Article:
While the title may seem provocative, it reflects my true feelings. The Galapagos Syndrome is a metaphor for the unique development of mobile phones in Japan, similar to the endemic species of the Galapagos Islands. I will tell you about the three incidents that directly triggered my suspicion.
Japanese society has been strongly skeptical about the use of digital media by young children. In fact, some organizations of pediatricians even run campaigns to reduce tablet and smartphone usage in child-rearing situations to the extent possible. When children are placed in a new environment, it is important to carefully protect them from its influences, but I have been wondering if it is appropriate for professional organizations who act on the basis of scientific fact to issue such warnings when they are not clearly supported by evidence at this point.
The first incident that made me wonder about the title was when I came to be the judge of an organization which hosts an international award for children's digital books called the Digital Ehon Award, succeeding the place of Dr. Noboru Kobayashi, our Honorary Director. In the past, I have been a member of a committee to consider a curriculum for training picture book professionals in Japan. The objective of this organization's activities reflected some concern over the spread of digital media; in other words, the organization wanted to "protect" children from the (bad) influence of digital media through supporting for more (paper) picture books. However, as I looked at the several hundred digital picture books that had been submitted from all over the world, I was moved by the beauty of digital books with so many different and creative approaches to enhance interactive experiences. Not only do digital books show movement and sound that cannot be realized in paper picture books, but their way of enabling users to enter the world of the picture book is also highly artistic. These digital books which offer moving images, sound, and interactive information, not merely static visual information, surely have the potential to greatly contribute to child development.
The second incident was an experience that strongly underscores the predominantly backward view of digital media in Japan. I took part in a symposium, "The 3rd Annual Conference on Children and Media in the Internet Era," held in Guiyang, a city located in the interior of China. Although it was only the third symposium, specialists in education in China and digital media researchers and developers enthusiastically discussed the potential of digital media in education. In the late afternoon on the first day, experts in early childhood education and digital media application designers engaged in a free discussion. The designers proposed content to stimulate children's appetite for learning and actively exchanged views with the developmental psychologists and educators. There were also reports on practical studies of digital media use in education. Overall, the symposium demonstrated the high interest in this subject in China. I sensed a large difference with Japan where television and video games are considered key factors that impede learning.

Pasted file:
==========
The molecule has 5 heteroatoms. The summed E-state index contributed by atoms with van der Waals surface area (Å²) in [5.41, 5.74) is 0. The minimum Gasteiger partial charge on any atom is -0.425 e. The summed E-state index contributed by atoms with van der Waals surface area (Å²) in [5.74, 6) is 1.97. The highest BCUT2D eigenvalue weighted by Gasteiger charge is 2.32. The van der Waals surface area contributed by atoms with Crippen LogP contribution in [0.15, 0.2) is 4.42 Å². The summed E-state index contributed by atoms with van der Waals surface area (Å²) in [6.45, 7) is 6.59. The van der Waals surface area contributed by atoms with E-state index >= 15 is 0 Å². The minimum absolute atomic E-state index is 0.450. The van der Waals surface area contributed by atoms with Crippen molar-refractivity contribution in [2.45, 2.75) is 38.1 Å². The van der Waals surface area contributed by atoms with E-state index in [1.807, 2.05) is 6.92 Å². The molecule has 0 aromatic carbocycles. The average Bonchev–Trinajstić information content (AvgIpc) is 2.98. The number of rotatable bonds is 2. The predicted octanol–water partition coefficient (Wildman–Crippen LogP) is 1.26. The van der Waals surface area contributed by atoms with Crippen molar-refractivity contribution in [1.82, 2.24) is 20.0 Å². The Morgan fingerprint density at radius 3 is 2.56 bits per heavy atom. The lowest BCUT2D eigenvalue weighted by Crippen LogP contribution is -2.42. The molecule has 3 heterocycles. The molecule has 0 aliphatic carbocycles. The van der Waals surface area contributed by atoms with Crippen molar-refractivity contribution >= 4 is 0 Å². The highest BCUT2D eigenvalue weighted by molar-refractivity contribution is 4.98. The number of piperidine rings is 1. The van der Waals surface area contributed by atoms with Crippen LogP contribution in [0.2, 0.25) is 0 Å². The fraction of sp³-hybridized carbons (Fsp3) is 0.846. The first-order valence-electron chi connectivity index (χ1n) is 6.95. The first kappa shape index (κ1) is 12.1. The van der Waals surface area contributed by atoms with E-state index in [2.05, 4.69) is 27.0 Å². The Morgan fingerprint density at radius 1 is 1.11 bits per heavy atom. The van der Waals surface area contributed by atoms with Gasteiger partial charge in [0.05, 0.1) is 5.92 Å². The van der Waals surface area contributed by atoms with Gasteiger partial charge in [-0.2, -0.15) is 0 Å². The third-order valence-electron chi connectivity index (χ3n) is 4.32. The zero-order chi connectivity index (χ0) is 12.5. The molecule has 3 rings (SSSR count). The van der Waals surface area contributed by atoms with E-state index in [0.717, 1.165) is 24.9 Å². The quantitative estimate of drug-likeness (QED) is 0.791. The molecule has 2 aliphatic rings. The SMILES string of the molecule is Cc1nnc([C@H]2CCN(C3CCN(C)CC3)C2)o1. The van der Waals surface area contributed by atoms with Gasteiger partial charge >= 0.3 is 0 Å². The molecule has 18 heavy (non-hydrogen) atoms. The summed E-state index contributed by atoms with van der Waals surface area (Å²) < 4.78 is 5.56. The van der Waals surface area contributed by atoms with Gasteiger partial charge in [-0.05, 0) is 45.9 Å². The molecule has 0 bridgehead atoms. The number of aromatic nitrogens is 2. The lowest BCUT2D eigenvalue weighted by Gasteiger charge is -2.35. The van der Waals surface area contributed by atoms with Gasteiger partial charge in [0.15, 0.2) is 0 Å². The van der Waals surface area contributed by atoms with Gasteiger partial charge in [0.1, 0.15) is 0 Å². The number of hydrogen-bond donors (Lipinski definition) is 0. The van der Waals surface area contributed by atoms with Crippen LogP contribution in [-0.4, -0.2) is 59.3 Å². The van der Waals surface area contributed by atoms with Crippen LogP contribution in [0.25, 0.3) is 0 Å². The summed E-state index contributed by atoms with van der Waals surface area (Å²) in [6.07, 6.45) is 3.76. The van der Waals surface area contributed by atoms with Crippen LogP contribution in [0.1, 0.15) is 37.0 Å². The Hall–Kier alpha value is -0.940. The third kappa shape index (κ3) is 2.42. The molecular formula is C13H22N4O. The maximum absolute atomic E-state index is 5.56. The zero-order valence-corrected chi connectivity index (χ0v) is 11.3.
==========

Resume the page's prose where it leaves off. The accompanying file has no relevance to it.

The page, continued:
As for the third impetus for writing this blog, it was reading the draft of the Position Statement of the Association of Early Childhood Educators (Singapore) on early childhood education and computer technology that is about to be released. I will omit introducing details, as it is still unreleased, but the statement in closing clearly expresses the progressive and innovative spirit of early childhood education in Singapore.
"We have a choice of either being overpowered, terrified and disabled by the new forms of technology or using them to our advantage as a powerful tool in enhancing our personal and professional lives."
In view of this eagerness on the part of other countries in Asia to engage with new technology, I am concerned that Japan will suffer another phase of the Galapagos Syndrome.